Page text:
The circadian system also may be involved in regulating alcohol-drinking behavior by interacting with a hormone system called the hypothalamic–pituitary–adrenal (HPA) axis, which plays a central role in the body’s stress response as well as in reward mechanisms. Stress increases the production of a hormone called corticotrophin-releasing hormone (CRH) in certain cells in a region known as the paraventricular nucleus (PVN) in the hypothalamus. The CRH then is secreted into the blood vessels leading to the pituitary gland, where it interacts with a specific molecule, the CRH receptor1 (CRHR1), on specific cells in the anterior pituitary. In response, these cells begin the synthesis and release of adrenocorticotropic hormone (ACTH) into the circulation. ACTH, in turn, stimulates the release of glucocorticoids (i.e., corticosterone in rats and cortisol in humans) from the outer layer (i.e., cortex) of the adrenal glands that are located on top of the kidneys. The glucocorticoids then act on numerous tissues throughout the organism to coordinate the body’s stress response. However, the CRH/CRHR1 system is found not only in the hypothalamus but also in other areas of the brain and helps mediate the actions of the brain’s central stress response systems.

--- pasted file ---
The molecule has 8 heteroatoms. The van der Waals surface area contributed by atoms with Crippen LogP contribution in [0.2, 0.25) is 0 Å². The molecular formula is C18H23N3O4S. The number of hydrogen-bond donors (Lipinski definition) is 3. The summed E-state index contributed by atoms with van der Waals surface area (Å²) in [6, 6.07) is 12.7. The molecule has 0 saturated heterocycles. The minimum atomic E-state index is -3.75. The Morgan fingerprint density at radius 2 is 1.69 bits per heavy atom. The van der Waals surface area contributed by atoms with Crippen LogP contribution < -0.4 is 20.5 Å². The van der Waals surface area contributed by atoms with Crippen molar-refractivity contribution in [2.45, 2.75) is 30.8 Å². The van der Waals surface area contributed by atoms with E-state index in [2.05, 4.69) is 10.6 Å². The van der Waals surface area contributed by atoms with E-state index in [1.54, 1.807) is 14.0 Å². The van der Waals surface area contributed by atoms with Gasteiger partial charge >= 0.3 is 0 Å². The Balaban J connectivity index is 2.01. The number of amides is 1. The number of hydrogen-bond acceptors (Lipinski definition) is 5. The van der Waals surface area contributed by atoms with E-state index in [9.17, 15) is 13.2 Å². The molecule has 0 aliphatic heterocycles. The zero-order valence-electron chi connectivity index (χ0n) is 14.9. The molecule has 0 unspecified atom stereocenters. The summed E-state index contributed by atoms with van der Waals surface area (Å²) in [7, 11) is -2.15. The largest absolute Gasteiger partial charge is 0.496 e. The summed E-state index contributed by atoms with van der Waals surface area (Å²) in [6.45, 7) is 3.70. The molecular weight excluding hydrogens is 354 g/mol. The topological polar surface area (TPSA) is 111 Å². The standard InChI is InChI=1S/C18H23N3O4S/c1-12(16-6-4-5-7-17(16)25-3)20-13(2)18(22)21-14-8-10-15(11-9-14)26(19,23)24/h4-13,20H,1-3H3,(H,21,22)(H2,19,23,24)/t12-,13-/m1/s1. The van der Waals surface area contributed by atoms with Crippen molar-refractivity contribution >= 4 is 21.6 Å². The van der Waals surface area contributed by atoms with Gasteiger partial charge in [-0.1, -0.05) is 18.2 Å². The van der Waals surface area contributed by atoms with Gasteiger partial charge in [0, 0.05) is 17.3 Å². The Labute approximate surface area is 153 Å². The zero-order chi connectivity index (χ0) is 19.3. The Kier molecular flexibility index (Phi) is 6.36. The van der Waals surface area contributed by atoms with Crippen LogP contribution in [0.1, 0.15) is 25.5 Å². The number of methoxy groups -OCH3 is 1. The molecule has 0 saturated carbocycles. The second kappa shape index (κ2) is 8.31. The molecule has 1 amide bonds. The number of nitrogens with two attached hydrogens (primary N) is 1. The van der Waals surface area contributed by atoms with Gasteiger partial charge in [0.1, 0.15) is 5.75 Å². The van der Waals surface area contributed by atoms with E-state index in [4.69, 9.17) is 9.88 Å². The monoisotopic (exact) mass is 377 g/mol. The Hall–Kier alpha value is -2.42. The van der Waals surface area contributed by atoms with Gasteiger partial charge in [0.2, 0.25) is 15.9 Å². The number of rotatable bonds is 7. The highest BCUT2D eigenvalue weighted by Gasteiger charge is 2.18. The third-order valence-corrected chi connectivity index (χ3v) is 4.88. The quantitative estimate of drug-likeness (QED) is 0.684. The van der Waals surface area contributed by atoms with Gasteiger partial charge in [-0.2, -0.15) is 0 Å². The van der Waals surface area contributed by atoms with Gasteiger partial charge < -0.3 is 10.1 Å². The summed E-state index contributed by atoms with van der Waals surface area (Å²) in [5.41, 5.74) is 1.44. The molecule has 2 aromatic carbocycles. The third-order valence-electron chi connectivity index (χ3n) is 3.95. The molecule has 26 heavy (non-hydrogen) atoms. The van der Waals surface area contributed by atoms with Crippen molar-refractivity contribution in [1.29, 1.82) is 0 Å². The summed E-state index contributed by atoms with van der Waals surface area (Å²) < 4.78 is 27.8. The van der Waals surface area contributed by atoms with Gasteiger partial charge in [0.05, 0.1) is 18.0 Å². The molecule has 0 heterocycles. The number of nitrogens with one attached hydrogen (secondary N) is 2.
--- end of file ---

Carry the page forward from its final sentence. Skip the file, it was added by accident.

The CRH–HPA system is controlled by many brain-signaling molecules (i.e., neurotransmitters) and their receptors, including opioid peptides5 (e.g., β-endorphin [β-EP]) and their receptors. For example, in rats, the bodies of CRF-producing cells are found in the same locations of the PNV as the fibers of β-EP–releasing cells. In another area of the hypothalamus called the median eminence, a certain type of opioid receptors (i.e., µ-opioid receptors [MOP-r]) is located on the ends of CRH-releasing cells. Agents that stimulate the activity of this receptor (i.e., MOP-r agonists) can inhibit neurotransmitter-stimulated CRF release from the hypothalamus in vitro. Likewise, studies in living organisms found that β-EP infusion decreased CRH release in the blood vessels linking the hypothalamus and the pituitary (Plotsky 1991), and morphine pretreatment prevented stress-induced HPA activation (Zhou et al. 1999). Finally, transplantation of β-EP–producing cells into the PVN suppressed HPA activation under different conditions and normalized stress hyperresponse in fetal alcohol-exposed rats (Boyadjieva et al. 2009). All of these data suggest that endogenous opioids (and, by extension, opiate drugs) have a counterregulatory effect on the stress response.